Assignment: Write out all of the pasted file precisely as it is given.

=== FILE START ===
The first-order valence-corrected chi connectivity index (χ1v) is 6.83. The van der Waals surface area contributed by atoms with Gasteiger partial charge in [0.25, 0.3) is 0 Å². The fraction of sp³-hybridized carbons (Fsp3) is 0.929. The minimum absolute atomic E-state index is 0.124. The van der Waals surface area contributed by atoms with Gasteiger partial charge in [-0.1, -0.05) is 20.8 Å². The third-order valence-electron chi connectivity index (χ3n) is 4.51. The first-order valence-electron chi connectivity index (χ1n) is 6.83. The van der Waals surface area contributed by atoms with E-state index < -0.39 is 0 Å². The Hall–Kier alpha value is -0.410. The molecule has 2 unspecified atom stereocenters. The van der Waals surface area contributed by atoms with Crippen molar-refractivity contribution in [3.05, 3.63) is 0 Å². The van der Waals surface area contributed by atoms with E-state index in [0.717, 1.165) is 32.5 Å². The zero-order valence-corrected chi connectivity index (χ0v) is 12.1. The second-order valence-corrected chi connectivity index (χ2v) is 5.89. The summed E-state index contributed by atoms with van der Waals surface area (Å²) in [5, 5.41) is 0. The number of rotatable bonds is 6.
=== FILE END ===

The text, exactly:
The first-order valence-corrected chi connectivity index (χ1v) is 6.83. The van der Waals surface area contributed by atoms with Gasteiger partial charge in [0.25, 0.3) is 0 Å². The fraction of sp³-hybridized carbons (Fsp3) is 0.929. The minimum absolute atomic E-state index is 0.124. The van der Waals surface area contributed by atoms with Gasteiger partial charge in [-0.1, -0.05) is 20.8 Å². The third-order valence-electron chi connectivity index (χ3n) is 4.51. The first-order valence-electron chi connectivity index (χ1n) is 6.83. The van der Waals surface area contributed by atoms with E-state index < -0.39 is 0 Å². The Hall–Kier alpha value is -0.410. The molecule has 2 unspecified atom stereocenters. The van der Waals surface area contributed by atoms with Crippen molar-refractivity contribution in [3.05, 3.63) is 0 Å². The van der Waals surface area contributed by atoms with E-state index in [0.717, 1.165) is 32.5 Å². The zero-order valence-corrected chi connectivity index (χ0v) is 12.1. The second-order valence-corrected chi connectivity index (χ2v) is 5.89. The summed E-state index contributed by atoms with van der Waals surface area (Å²) in [5, 5.41) is 0. The number of rotatable bonds is 6.